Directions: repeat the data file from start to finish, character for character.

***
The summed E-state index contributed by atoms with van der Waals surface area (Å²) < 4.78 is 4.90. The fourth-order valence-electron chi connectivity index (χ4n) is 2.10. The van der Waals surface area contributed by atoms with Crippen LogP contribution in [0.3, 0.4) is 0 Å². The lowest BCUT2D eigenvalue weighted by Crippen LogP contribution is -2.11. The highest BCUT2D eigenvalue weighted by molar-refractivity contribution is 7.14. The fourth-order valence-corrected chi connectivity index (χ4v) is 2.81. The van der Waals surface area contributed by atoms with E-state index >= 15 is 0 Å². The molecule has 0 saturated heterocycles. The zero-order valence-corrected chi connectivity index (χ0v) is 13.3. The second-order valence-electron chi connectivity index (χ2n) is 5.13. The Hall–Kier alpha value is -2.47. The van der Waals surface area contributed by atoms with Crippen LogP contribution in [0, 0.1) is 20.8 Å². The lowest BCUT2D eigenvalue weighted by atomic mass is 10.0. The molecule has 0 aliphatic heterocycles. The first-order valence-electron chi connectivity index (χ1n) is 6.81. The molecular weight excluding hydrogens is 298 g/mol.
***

The summed E-state index contributed by atoms with van der Waals surface area (Å²) < 4.78 is 4.90. The fourth-order valence-electron chi connectivity index (χ4n) is 2.10. The van der Waals surface area contributed by atoms with Crippen LogP contribution in [0.3, 0.4) is 0 Å². The lowest BCUT2D eigenvalue weighted by Crippen LogP contribution is -2.11. The highest BCUT2D eigenvalue weighted by molar-refractivity contribution is 7.14. The fourth-order valence-corrected chi connectivity index (χ4v) is 2.81. The van der Waals surface area contributed by atoms with E-state index >= 15 is 0 Å². The molecule has 0 saturated heterocycles. The zero-order valence-corrected chi connectivity index (χ0v) is 13.3. The second-order valence-electron chi connectivity index (χ2n) is 5.13. The Hall–Kier alpha value is -2.47. The van der Waals surface area contributed by atoms with Crippen LogP contribution in [0, 0.1) is 20.8 Å². The lowest BCUT2D eigenvalue weighted by atomic mass is 10.0. The molecule has 0 aliphatic heterocycles. The first-order valence-electron chi connectivity index (χ1n) is 6.81. The molecular weight excluding hydrogens is 298 g/mol.